10/10/2014 02:12 pm ET Updated Dec 09, 2014

2030, This Is the End.

Will it really be "The End" like The Doors were telling us back in the seventies or will it not?

Today we have enough data about our ecosystems to make sound decisions that could potentially shift the needle slightly towards the better end. In a world where most of us do not have time to read studies explaining that 2030 is the year of a major shift in our planetary systems we have to question ourselves as to what comes next?

For the past forty two years Donella Meadows, Jorgen Randers and Dennis Meadows spent their time explaining that 2030 was the expected year for a planetary system collapse in their book and study called The Limits to Growth. Not another dot com bubble or financial crisis. No, a system collapse. Not enough food to feed us all due to depleted soil, no more fish to catch due to ocean acidification and overfishing activities, not enough drinkable water for all due to pollution, climate change and over population, no more raw materials to keep the pace of our throughput based industrial systems and so on. Thanks to their World 3 computerized model the authors of The Limits to Growth explained countless times that we cannot go on beyond the earth carrying capacity without heading towards a major cliff, the one that will see a tragic and endless decline in world population. And we are talking about three to four billions of people dying here (!), and most certainly the weakest and the poorest (again!) first.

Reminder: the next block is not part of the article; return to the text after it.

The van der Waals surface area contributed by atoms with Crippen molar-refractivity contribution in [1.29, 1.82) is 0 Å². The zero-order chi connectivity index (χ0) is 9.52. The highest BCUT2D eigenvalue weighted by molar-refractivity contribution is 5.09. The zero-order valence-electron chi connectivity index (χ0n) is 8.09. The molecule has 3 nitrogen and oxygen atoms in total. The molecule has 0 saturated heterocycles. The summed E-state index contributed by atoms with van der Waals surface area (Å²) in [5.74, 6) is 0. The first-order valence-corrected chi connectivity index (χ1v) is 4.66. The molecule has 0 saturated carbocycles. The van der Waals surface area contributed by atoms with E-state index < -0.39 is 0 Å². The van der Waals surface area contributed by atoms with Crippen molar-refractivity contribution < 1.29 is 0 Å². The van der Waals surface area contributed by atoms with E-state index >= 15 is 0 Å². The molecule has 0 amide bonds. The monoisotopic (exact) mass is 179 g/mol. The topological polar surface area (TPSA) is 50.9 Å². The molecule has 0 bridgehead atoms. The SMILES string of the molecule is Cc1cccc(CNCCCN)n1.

Who has reacted to that strong warning call? Other highly regarded institutes in the world such as American Scientist, The Club of Rome or the Australian Governmental Scientific Research Agency have all confirmed that the numbers and projections are not only right but extremely accurate since 1972! The thing is that we are not programmed to address long term challenge, be it disastrous for our specie. We are too optimistic about stories that always end well. According to our level of understanding of what a sustainable world should or could look like we have only recently realized that most answers have been in front of us ever since: mimicking nature, its key principles and that complexity of systems is the norm, not the exception. But yet a world as described in Natural Capital: The Next Industrial Revolution by Paul Hawken, Amory B. Lovins and L. Hunter Lovins -- where cities have become peaceful through careful green design is great in principle but does not always take into consideration the many divergent views at several levels and groups -- societal & cultural, political & financial, etc. -- that do not see their interests in this new kind of world. 2030 is tomorrow and we have not been able to commonly react for the past forty two years. Why would we react quicker within the remaining sixteen years? Why will it be different this time?

We have had enough signs of warning of a soon-to-come collapse of our systems. The convergence of the end of oil, the resource scarcity, the explosion of the population, the climate change and the planetary boundaries are just too large and too wide in sizes to be stopped so easily and in a coordinated fashion. We also know where the climate change tipping points are: the Arctic ice cap melting no longer playing its mirroring role keeping us within the cooler temperature zones, the methane release menace should the ice caps be gone and the ocean acidification threatening the entire fish food chain from the extinction -- due to the disappearance of plankton, at the base of the food chain. Yet we are still in a business-as-usual mode, still waiting for governments to act, still consuming as if we knew nothing. And we know nothing. Most of the people questioned around us are not aware of any of such major collapse. They know that climate change seems real, so what? Until when shall we stay in this status quo? Shall we pray and count for "the" technology that would be saving us? We also know that technology only is far from being enough...